By Teah Mogae

    Looking after the two kids by herself was taking a toll on Melissa. 

    Instead of the usual energetic reaction to their names being called, often followed by a chase down the corridor trying to reach my consult room before the other, I barely got an acknowledgement from them.

    She pushed the double pram carrying her twins. Snotty nosed and looking lethargic, Sam and Sarah, now 2 years old, had been my patients since their conception. Each milestone they achieved had been celebrated by their young parents Melissa and Doug. 

    Doug, an apprentice electrician by trade, worked long hours most days, leaving a lot of the child rearing to Melissa who had recently been planning her career comeback. She had been looking forward to returning to her role as a library assistant and getting some part of her identity back when her plans seemed to unravel.

    ‘We might as well move into one of the consultation rooms, I feel like we are here for one thing or the other every week’, she exclaimed, reflecting on the recent few months since the twins had started childcare. 

    It had started with a common cold, complicated by an ear infection, followed by hand, foot and mouth disease with a bout of diarrhoea. The twins seemed to believe in the motto ‘sharing is caring’ which meant if one was sick, the other would inevitably get sick with the same illness a few days later. 

    In recent days, there had been another viral infection which had coincided with croup for both children, and no sleep for the whole family. This meant Melissa was having a lot of sleepless nights trying to nurse them to health along with the associated guilt for calling in sick for weeks on end at her new job, as they could not return to childcare when unwell.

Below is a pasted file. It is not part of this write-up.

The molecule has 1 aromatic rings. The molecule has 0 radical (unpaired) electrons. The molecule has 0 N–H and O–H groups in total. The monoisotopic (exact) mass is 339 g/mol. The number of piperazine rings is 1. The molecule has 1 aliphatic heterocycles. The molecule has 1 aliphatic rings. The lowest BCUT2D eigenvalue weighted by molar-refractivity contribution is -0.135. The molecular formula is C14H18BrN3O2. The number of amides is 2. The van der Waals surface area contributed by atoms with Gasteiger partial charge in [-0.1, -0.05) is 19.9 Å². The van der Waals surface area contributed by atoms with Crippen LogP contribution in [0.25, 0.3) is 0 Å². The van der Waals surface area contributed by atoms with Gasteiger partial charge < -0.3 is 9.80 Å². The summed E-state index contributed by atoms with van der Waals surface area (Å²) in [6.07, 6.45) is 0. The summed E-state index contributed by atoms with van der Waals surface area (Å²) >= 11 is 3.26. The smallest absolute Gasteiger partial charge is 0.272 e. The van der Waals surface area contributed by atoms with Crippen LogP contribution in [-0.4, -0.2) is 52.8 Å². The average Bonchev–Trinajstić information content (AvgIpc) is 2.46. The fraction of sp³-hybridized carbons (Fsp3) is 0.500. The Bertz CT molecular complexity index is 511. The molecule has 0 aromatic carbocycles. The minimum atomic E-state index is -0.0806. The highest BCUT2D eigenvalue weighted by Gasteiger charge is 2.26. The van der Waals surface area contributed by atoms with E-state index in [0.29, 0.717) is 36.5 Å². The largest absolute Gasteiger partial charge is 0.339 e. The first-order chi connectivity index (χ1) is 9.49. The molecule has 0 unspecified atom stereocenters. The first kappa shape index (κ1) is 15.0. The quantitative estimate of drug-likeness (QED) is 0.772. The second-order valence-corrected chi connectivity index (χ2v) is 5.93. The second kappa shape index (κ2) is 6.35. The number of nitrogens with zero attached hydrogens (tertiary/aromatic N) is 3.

‘Surely something is wrong Dr Teah, I do not even remember when they had last been well,’ Melissa said as we settled into our regular consultation routine with each twin, listening to little chests and looking into little ears each in turn.  

    I explained that each viral illness comprises up to one week of being unwell with fever, snotty noses, lethargy, muscle aches, and about 3-4 weeks of coughing. Given young children typically lacked appreciation of personal space or hand hygiene, it was common for them to have 6-12 viral illnesses per year. 

    Reassured that this was all a normal transition to childcare, and that there was no need for blood tests to check their immunity or antibiotics to manage their viral infection, she left with the twins looking better after their paracetamol doses and doctor prescribed stickers. 

    Staying home with them another year was not an option for Melissa, so they had to survive the exhausting introduction to childcare and illness. 

    I knew it wouldn’t be long before we most likely had another consultation about yet another viral infection.  

    Dr Teah Mogae is a General Practitioner living in Hoppers Crossing. In the interest of protecting patient confidentiality, patient stories are often composites and used fictitiously. Any resemblance to actual events or persons is entirely coincidental.

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